Ollie and Moritz are two teenagers who will never meet. Each of them lives with a life-affecting illness. Contact with electricity sends Ollie into debilitating seizures while Moritz has a heart defect and is kept alive by an electronic pacemaker. If they did meet, Ollie would seize, but turning off the pacemaker would kill Moritz. Through an exchange of letters, the two boys develop a strong bond of friendship that becomes a lifeline during dark times - until Moritz reveals that he holds the key to their shared, sinister past and has been keeping it from Ollie all along.
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I feel let down...
On its face, I wanted to like this book. It had an interesting plot summary, with unique introspective characters... but Kirby Heyborne's "German" accent was affected and stilted and came and went... and the depiction of a blind character who can navigate solely with echolocation and have never learned to read braille just didn't do it for me.
I am a person who is blind, so I know most of the general tools in the toolbox of someone who can't see. Sure, denial is part of coming to grips with one's life circumstances, but this kid fooled everyone... really?
By the time I stopped reading this book, sci-fi elements had started to enter the plot, but by that point the blind-person stereotypes had already been written on the page for 3 hours and I couldn't take it anymore.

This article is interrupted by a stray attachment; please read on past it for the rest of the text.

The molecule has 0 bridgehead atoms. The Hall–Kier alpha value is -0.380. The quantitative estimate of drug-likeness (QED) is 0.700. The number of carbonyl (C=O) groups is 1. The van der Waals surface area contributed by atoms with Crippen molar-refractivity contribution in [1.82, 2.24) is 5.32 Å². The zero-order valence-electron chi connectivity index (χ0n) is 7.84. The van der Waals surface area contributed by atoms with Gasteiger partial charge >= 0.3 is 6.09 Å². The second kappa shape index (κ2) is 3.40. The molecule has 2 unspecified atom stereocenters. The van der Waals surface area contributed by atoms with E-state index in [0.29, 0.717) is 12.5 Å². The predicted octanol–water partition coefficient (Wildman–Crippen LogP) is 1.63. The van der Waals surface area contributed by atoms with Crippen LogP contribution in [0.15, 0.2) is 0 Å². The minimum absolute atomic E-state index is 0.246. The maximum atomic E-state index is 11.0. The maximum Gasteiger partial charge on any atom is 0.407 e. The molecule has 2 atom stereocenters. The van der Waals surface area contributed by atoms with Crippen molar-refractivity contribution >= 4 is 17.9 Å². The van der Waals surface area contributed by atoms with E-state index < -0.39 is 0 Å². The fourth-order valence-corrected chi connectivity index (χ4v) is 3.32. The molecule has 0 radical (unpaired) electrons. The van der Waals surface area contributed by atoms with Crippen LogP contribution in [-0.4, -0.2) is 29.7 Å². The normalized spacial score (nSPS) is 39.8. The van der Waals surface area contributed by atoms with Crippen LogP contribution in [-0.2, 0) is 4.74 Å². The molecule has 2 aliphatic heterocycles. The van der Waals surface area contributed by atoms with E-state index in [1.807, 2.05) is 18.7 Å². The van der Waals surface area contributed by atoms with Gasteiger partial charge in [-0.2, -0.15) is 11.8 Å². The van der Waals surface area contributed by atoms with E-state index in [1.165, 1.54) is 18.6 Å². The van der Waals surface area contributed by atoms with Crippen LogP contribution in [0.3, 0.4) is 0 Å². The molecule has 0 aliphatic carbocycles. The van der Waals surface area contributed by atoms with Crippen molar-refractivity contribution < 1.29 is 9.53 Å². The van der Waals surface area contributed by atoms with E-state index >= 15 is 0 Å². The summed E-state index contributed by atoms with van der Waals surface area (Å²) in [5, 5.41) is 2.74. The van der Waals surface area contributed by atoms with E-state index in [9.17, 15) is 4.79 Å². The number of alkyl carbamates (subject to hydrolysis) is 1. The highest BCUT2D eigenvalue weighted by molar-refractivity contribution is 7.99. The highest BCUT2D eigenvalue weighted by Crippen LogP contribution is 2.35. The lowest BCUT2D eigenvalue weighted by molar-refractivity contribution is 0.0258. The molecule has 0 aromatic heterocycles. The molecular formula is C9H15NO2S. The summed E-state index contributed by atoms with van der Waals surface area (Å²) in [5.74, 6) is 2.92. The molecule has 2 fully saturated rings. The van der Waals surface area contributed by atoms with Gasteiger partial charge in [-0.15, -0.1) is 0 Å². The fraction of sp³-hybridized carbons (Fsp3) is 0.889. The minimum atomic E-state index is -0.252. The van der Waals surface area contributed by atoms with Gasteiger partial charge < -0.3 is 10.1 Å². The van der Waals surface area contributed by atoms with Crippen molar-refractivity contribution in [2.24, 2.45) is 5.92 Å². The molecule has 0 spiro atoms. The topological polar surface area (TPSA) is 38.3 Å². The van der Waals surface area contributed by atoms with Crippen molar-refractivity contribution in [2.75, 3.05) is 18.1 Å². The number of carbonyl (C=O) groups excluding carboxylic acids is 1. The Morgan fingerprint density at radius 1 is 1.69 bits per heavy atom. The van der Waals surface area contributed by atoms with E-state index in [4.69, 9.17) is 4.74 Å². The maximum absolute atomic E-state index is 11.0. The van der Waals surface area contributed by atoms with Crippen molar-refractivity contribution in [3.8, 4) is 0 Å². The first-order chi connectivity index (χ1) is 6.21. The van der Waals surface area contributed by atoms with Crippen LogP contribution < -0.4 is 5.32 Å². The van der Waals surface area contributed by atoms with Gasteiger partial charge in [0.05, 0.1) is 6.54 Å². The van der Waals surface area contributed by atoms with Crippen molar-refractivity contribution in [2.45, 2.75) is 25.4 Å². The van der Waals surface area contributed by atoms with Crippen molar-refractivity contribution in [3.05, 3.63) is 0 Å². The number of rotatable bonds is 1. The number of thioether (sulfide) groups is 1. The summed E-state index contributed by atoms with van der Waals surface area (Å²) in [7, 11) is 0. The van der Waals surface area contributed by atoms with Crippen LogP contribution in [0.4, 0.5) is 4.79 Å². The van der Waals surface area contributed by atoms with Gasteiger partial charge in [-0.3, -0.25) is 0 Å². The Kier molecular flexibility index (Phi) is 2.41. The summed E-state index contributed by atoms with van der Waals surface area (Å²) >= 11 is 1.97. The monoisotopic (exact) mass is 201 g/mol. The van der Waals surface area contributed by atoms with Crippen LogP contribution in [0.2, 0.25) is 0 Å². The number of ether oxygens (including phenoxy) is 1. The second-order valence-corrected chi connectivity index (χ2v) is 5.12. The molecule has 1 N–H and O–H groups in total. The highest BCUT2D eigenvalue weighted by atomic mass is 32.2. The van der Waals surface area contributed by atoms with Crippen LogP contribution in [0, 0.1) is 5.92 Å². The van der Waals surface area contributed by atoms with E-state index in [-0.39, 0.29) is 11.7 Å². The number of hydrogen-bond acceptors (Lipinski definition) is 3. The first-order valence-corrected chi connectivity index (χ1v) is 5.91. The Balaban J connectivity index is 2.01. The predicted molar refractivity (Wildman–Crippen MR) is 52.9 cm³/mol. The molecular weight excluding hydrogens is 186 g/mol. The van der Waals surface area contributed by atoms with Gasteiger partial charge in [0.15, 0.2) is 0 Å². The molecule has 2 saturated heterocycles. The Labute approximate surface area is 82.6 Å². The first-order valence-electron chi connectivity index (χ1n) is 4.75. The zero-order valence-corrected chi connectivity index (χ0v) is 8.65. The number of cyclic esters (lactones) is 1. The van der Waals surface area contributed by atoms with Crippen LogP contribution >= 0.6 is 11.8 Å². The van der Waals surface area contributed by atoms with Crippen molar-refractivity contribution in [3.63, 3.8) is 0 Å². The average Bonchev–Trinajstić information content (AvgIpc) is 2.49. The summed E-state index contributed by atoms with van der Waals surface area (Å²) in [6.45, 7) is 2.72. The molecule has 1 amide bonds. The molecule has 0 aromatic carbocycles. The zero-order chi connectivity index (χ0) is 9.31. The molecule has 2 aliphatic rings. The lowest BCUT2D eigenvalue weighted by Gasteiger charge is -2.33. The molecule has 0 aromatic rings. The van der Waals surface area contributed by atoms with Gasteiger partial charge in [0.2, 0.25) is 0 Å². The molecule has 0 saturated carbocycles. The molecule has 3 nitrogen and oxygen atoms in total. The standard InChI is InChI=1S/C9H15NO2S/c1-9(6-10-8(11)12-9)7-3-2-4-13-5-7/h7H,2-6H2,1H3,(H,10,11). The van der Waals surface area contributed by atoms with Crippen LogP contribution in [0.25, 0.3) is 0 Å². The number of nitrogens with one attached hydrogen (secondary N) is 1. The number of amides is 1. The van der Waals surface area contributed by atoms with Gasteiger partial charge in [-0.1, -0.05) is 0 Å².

Eric Michael Summerer was terrific; Kirby Heyborne has always been hit or miss.
This book had SUCH promise... it really did. Even as I KNEW to some degree what I was getting in to from blind friends who've read it, I couldn't slog through the worst stereotypes about blind people, that make us look more socially awkward and more comic-book hero than we really are.
If you treat this like a sci-fi novel from the get-go - granted, one with terrific insights about denial, isolation, and friendship - it's worth the read. But I feel like I was expecting a friendship story that happened to include a blind character. Clearly, the author went with the sci-fi angle, did NO research about blind peoples' capabilities, and tried to suck in readers with a general-market fiction novel.